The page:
Four New States Join the Safe Schools Declaration, Bringing the Total to 95
August 2, 2019
(New York, August 2, 2019)—Recent new endorsements of the Safe Schools Declaration demonstrate a growing commitment to protect education in armed conflict, said the Global Coalition to Protect Education from Attack (GCPEA), today. Benin, Croatia, Palau, and Samoa all signed the Declaration ahead of the UN Security Council Open Debate on Children and Armed Conflict to be hosted today by Poland, which currently holds the Presidency of the Council.
The debate will focus on the findings in the UN Secretary-General’s 2018 report on six grave violations committed against children in armed conflict, including attacks on schools. The report documents a total of 1,023 verified attacks on schools and hospitals, affecting thousands of children, and notes that in the Syrian Arab Republic, the number of attacks on schools and medical facilities was the highest recorded since the beginning of the conflict (225).
The report lists in the Annex, parties in Afghanistan, the Central African Republic, the Democratic Republic of Congo, Iraq, Somalia, South Sudan, Syria, Yemen, and Nigeria as having committed attacks on schools or hospitals. Listing of a party for grave violations triggers the establishment of the Monitoring and Reporting Mechanism, through which members of the Country Task Forces on Monitoring and Reporting document and report on grave violations and can engage with parties to armed conflict to end them.
“The Secretary-General’s new report paints an alarming picture of increasing attacks on schools in some countries, particularly in Afghanistan and Syria, as well as military use of schools in eleven countries,” said Diya Nijhowne, GCPEA Executive Director. “These staggering figures show a dire need for more countries to endorse and implement the Safe Schools Declaration.”
In his report, the Secretary-General repeats his recommendation for all member states to endorse and implement the Safe Schools Declaration, calling on the governments of Pakistan, Philippines, and Thailand, specifically, to join. The Secretary General’s Special Representative for Children and Armed Conflict, Virginia Gamba, has repeatedly urged all UN member states to endorse the Declaration, and protecting schools from attack and military use is an integral part of her office’s new campaign, “ACT to Protect children affected by conflict”.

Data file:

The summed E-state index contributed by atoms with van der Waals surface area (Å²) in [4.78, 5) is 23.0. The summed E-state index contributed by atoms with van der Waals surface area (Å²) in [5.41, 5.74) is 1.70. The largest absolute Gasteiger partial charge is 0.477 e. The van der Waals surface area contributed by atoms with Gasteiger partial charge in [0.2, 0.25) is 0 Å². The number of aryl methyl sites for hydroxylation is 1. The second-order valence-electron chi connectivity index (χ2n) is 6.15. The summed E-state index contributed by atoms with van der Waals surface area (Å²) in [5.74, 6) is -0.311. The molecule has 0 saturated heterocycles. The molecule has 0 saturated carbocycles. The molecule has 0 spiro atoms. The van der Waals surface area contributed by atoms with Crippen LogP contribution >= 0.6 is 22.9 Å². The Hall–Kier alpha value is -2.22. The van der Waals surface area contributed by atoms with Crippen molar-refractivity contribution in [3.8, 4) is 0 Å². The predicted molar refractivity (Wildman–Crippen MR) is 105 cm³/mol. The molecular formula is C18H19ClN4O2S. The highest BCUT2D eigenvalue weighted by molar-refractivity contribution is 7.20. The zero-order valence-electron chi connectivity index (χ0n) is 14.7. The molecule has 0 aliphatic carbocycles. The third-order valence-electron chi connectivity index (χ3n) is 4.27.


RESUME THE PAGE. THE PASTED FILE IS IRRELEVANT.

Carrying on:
This year marks the tenth anniversary of UN Security Council Resolution 1882, which included rape and other sexual violence against children as criteria for listing parties to the conflict in the Annex of the Secretary General’s annual report on children and armed conflict. Sexual violence frequently accompanies attacks on schools, child recruitment, and abductions from schools and along school routes. Military use of schools increases the risk of sexual violence.
GCPEA has documented sexual violence at school, or along school routes, by parties to conflict in at least 17 countries in the last five years. In its latest report, “All that I have Lost,” GCPEA documents the impact of sexual violence during attacks on schools or recruitment from schools, primarily by Kamuina Nsapua, a party in the Kasai region of the Democratic Republic of Congo listed in the Secretary General’s annual report. The Safe Schools Declaration offers important tools for shielding children from the devastating physical and psychological consequences of sexual violence connected with school attacks.
The Security Council debate today provides an opportunity for states to join the 25 African Union, 24 European Union, and 18 Organization of American States members in taking concrete action to protect children in armed conflict by announcing their endorsement of the declaration.
“New endorsements of the Safe Schools Declaration demonstrate accelerating commitment and momentum in protecting education in armed conflict,” said Nijhowne. “Almost half of all UN member states have now endorsed the declaration. Those remaining should not lag behind but instead take advantage of the upcoming Security Council debate to entrench this commitment.”